The Study on the Process and Impact of External-Care-Seeking Behavior in Shanghai


Objectives: To evaluate the impact of external-care-seeking, explore the framework to regulate patients’ seeking doctor behavior and to promote better medical resources allocation. Methods: Obtaining data from regular reports from public medical institutions in Shanghai, comparing patients who seek doctors from out-of-Shanghai residence and local patients with insurance in terms of the quantity of service, types of diseases, medical expenses, etc. Results: External-care-seeking has a large quantity, especially in hospitalization. In 2012, the number of discharged population from out-of-Shanghai accounted for 22.74% of the total discharged number, the proportion even higher than 30% in tertiary hospitals. Tertiary hospitals have a significant attraction effect, concentrating 59.42% of the outpatient and emergency visits and 71.82% of the amount of hospitalization, with corresponding cost of 75.86% and 82.56%. The top three divisions in tertiary hospitals for external-care-seeking were surgical, obstetrics and gynecology, internal medicine. Based on the interview, admitting out-of-shanghai patients is conducive to the improvement of the technical level of hospitals, and to the enhancement of the utilization efficiency of health resource. However, the local residents may have less accessibility of high quality of medical service. The average expense of external-care-seeking is higher than that of local patients happened in the same level of hospitals. Conclusions: External-care-seeking will have a more far-reaching impact on the health care system in Shanghai; some interventions might be necessary, such as rationally allocating medical resources based on the estimates of external-care-seeking and establishing a medical service supervision mechanism.

Share and Cite:

Jin, C. , Li, F. , Wang, L. , Hu, S. and Wang, C. (2015) The Study on the Process and Impact of External-Care-Seeking Behavior in Shanghai. Open Journal of Preventive Medicine, 5, 103-110. doi: 10.4236/ojpm.2015.53012.

Conflicts of Interest

The authors declare no conflicts of interest.


[1] Yip, W.C.-M., Hsiao, W.C., Chen, W., et al. (2012) Early Appraisal of China’s Huge and Complex Health-Care Reforms. Lancet, 379, 833-842.
[2] Weisz, G. (2011) Historical Reflections on Medical Travel. Anthropology & Medicine, 18, 137-144.
[3] Horton, S. and Cole, S. (2011) Medical Returns: Seeking Health Care in Mexico. Social Science & Medicine, 72, 1846-1852.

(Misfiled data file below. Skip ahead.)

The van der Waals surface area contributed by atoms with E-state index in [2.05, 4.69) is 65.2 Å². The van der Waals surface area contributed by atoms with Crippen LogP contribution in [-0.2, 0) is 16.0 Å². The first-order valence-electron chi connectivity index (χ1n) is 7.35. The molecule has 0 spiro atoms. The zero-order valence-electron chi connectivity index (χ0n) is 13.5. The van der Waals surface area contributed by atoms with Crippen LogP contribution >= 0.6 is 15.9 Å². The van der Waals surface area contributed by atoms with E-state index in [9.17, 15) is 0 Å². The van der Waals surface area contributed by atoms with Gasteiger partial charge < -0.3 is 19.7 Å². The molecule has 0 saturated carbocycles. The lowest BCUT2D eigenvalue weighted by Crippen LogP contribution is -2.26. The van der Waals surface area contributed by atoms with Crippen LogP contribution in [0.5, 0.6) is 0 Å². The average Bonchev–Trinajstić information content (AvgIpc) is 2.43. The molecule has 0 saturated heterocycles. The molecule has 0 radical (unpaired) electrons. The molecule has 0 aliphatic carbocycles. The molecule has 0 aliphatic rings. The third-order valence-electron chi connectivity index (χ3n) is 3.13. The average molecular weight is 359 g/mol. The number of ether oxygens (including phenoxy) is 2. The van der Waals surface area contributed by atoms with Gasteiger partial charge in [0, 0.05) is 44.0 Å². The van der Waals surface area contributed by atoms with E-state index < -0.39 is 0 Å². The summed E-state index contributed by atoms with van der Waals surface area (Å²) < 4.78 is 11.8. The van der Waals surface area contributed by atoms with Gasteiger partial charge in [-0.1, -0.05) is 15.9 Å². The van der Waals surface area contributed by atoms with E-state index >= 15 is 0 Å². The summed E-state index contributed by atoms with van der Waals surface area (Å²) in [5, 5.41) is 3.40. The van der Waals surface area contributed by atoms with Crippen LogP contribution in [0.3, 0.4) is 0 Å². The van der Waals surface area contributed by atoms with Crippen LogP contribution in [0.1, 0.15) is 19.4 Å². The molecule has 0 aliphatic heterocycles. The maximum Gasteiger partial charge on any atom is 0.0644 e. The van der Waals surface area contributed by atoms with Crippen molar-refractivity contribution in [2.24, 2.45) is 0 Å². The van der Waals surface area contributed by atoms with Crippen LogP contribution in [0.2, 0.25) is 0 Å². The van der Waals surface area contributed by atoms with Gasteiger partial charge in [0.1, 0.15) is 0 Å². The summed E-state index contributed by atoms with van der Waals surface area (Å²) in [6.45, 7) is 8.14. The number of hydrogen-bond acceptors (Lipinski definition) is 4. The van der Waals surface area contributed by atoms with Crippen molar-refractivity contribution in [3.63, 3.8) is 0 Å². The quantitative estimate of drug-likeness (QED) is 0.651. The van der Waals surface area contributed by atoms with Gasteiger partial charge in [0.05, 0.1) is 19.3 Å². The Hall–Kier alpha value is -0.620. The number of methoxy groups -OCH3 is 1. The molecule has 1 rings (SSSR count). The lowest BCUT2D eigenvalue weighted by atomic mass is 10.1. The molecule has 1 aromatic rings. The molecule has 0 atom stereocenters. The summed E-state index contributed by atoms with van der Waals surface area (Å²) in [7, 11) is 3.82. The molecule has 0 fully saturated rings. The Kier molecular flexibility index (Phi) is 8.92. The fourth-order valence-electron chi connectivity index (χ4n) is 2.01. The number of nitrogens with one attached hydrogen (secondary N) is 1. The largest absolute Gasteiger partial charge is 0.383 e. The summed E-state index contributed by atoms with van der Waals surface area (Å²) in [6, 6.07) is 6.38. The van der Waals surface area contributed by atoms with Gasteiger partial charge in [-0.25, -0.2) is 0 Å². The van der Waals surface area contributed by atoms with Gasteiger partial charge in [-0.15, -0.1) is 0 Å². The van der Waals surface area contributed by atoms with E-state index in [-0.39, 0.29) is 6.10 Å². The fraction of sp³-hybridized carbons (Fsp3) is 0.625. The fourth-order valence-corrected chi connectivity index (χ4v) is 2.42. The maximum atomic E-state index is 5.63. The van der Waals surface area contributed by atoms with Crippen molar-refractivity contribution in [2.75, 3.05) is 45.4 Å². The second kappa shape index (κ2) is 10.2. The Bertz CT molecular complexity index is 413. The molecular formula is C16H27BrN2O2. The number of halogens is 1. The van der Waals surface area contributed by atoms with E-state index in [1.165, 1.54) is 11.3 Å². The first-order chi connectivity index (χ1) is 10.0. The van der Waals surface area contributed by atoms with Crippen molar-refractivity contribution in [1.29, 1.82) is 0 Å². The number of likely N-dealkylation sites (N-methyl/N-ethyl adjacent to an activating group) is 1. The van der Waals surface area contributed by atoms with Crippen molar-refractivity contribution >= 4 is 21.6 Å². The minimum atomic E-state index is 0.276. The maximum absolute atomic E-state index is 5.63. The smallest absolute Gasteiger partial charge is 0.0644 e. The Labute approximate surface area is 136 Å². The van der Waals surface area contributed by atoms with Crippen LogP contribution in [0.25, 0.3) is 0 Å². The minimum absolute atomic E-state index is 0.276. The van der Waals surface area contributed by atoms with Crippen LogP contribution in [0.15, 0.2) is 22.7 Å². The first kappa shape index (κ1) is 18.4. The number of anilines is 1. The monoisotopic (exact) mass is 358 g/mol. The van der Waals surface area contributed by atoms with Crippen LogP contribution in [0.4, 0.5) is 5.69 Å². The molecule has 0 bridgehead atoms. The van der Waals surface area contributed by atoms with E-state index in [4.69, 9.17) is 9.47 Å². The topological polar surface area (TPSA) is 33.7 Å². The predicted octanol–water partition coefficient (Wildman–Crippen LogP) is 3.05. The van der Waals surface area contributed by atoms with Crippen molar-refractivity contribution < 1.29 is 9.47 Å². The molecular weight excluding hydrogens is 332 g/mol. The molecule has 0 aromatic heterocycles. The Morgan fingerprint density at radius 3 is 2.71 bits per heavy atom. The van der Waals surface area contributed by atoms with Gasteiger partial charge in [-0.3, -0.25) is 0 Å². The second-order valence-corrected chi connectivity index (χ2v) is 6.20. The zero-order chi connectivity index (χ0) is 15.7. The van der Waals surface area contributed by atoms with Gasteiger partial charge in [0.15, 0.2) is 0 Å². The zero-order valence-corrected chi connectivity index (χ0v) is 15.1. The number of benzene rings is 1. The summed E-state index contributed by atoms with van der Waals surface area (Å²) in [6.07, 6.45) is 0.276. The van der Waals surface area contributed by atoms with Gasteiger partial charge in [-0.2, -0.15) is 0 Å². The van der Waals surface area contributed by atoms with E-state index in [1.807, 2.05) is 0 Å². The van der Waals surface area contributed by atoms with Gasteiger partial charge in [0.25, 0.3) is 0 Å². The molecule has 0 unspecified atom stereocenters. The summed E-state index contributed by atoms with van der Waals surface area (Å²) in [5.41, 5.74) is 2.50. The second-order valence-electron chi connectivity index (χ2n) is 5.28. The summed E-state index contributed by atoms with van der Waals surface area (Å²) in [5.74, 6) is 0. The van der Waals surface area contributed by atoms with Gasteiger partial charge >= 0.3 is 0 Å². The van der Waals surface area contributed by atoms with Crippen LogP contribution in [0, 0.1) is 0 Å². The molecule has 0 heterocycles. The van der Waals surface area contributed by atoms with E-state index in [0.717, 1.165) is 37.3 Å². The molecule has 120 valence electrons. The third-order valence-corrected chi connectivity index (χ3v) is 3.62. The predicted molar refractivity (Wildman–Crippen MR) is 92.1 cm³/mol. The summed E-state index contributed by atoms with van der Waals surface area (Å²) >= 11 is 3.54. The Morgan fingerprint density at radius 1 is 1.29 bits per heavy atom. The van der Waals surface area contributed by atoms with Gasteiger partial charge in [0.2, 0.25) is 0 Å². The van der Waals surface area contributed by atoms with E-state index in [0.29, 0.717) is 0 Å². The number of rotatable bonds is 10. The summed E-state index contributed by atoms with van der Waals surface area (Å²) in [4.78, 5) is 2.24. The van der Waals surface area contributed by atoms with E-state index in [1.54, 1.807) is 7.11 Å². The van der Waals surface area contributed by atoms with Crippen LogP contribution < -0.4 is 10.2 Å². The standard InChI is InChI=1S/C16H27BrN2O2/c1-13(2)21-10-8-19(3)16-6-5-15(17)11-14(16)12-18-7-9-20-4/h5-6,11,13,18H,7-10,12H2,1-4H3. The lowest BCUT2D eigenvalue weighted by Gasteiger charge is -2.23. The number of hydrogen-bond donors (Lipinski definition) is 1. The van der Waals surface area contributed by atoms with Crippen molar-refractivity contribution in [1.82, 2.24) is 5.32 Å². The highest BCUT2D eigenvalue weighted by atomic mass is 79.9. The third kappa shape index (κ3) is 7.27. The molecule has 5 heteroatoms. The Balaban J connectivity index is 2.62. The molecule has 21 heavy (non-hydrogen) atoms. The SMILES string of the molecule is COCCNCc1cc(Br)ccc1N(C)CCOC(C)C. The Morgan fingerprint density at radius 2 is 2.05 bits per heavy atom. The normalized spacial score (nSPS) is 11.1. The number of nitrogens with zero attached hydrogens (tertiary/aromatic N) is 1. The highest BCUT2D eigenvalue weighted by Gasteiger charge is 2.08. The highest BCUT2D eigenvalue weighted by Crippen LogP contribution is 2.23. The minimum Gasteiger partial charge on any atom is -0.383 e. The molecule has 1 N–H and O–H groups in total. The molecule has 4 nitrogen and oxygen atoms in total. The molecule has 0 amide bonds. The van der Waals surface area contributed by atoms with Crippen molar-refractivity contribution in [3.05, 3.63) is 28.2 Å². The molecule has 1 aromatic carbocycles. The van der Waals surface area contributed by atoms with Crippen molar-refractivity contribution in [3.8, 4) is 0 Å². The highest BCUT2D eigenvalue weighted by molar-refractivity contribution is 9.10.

[4] Hazarika, I. (2010) Medical Tourism: Its Potential Impact on the Health Workforce and Health Systems in India. Health Policy and Planning, 25, 248-251.
[5] Wu, T. and Heng, D.Q. (2010) The Initial Emergence of “One Core and Nine Lines” Layout in Yangtze River Delta. Shanghai Securities News.
[6] Li, S.C. (2010) Joint Efforts Are Called for in the Whole Management and Service System for Cross-Region Healthcare. China Health Insurance, 12-14.
[7] Li, F., Jin, C.L. and Wang, L.N. (2012) The Study on External-Care-Seeking Status in Shanghai and its Impact on Health Care System. Chinese Health Economics, 42-45.
[8] Shanghai Municipal Development and Reform Committee.
[9] Jiang, X. (2009) Cross-Region Medical Treatment: Cost Control Is the Key. Chinese Social Security, 73.
[10] Zhang, M. and Liu, Q. (2008) Cross-Region Medical Treatment: From Regional Cooperation to National Co-Ordinating Collaboration. China Social Insurance, 74-75.
[11] Hu, S.L., Ding, H.S. and Wang, X.J. (2011) Investigation on Shanghai Health Insurance and Health Joint Problems. Special Report on Advances in Health Policy Research, 1-8.
[12] Meng, Q.M. (2011) Cross-Region Medical Treatment Collaboration in Pan Northwest Region. Chinese Medical Insurance, 70.
[13] Cao, A.H., Bai, Z.Q. and Han, Y.W. (2009) An Assumption on the Establishment of Cross-Region Settlement of Medical Treatment with Pan-Pearl River Delta. Chinese Health Economics, 56-57.
[14] Liu, W.W. and Jia, H.B. (2011) Cross-Region Medical Treatment Management of Basic Medical Insurance. Chinese Health Economics, 15-17.

Copyright © 2020 by authors and Scientific Research Publishing Inc.

Creative Commons License

This work and the related PDF file are licensed under a Creative Commons Attribution 4.0 International License.